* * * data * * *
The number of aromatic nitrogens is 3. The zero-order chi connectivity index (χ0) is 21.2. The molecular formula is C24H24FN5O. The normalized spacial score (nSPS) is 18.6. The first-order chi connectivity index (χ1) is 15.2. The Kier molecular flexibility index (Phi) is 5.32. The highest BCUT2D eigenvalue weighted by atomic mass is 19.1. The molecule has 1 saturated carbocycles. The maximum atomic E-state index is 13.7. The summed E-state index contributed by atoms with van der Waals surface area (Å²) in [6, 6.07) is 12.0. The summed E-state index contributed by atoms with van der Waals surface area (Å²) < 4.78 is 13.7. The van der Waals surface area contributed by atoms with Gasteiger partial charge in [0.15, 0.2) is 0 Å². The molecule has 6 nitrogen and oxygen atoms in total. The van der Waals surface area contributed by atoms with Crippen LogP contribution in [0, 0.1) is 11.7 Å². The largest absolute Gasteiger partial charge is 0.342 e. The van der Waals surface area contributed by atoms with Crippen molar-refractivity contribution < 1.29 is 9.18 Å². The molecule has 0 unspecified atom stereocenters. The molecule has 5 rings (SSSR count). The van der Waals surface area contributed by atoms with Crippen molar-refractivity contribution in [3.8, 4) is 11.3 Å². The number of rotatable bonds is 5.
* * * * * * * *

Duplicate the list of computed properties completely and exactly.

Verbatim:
The number of aromatic nitrogens is 3. The zero-order chi connectivity index (χ0) is 21.2. The molecular formula is C24H24FN5O. The normalized spacial score (nSPS) is 18.6. The first-order chi connectivity index (χ1) is 15.2. The Kier molecular flexibility index (Phi) is 5.32. The highest BCUT2D eigenvalue weighted by atomic mass is 19.1. The molecule has 1 saturated carbocycles. The maximum atomic E-state index is 13.7. The summed E-state index contributed by atoms with van der Waals surface area (Å²) in [6, 6.07) is 12.0. The summed E-state index contributed by atoms with van der Waals surface area (Å²) < 4.78 is 13.7. The van der Waals surface area contributed by atoms with Gasteiger partial charge in [0.15, 0.2) is 0 Å². The molecule has 6 nitrogen and oxygen atoms in total. The van der Waals surface area contributed by atoms with Crippen LogP contribution in [0, 0.1) is 11.7 Å². The largest absolute Gasteiger partial charge is 0.342 e. The van der Waals surface area contributed by atoms with Crippen molar-refractivity contribution < 1.29 is 9.18 Å². The molecule has 0 unspecified atom stereocenters. The molecule has 5 rings (SSSR count). The van der Waals surface area contributed by atoms with Crippen molar-refractivity contribution in [3.8, 4) is 11.3 Å². The number of rotatable bonds is 5.